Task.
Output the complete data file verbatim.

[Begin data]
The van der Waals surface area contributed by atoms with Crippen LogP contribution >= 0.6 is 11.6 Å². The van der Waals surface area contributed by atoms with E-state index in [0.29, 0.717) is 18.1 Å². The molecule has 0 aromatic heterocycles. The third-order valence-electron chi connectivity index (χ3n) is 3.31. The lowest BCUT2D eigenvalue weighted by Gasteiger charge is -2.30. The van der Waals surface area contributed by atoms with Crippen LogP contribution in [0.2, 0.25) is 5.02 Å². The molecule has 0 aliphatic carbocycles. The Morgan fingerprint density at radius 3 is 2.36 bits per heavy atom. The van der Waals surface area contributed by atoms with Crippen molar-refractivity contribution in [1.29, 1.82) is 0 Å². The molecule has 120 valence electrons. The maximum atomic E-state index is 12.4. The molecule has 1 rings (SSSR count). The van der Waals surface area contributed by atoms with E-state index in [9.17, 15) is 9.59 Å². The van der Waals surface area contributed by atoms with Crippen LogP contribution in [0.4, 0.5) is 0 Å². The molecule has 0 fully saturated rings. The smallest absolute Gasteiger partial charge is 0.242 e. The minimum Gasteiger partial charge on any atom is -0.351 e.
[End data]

The van der Waals surface area contributed by atoms with Crippen LogP contribution >= 0.6 is 11.6 Å². The van der Waals surface area contributed by atoms with E-state index in [0.29, 0.717) is 18.1 Å². The molecule has 0 aromatic heterocycles. The third-order valence-electron chi connectivity index (χ3n) is 3.31. The lowest BCUT2D eigenvalue weighted by Gasteiger charge is -2.30. The van der Waals surface area contributed by atoms with Crippen LogP contribution in [0.2, 0.25) is 5.02 Å². The molecule has 0 aliphatic carbocycles. The Morgan fingerprint density at radius 3 is 2.36 bits per heavy atom. The van der Waals surface area contributed by atoms with Crippen molar-refractivity contribution in [1.29, 1.82) is 0 Å². The molecule has 120 valence electrons. The maximum atomic E-state index is 12.4. The molecule has 1 rings (SSSR count). The van der Waals surface area contributed by atoms with E-state index in [9.17, 15) is 9.59 Å². The van der Waals surface area contributed by atoms with Crippen LogP contribution in [0.4, 0.5) is 0 Å². The molecule has 0 fully saturated rings. The smallest absolute Gasteiger partial charge is 0.242 e. The minimum Gasteiger partial charge on any atom is -0.351 e.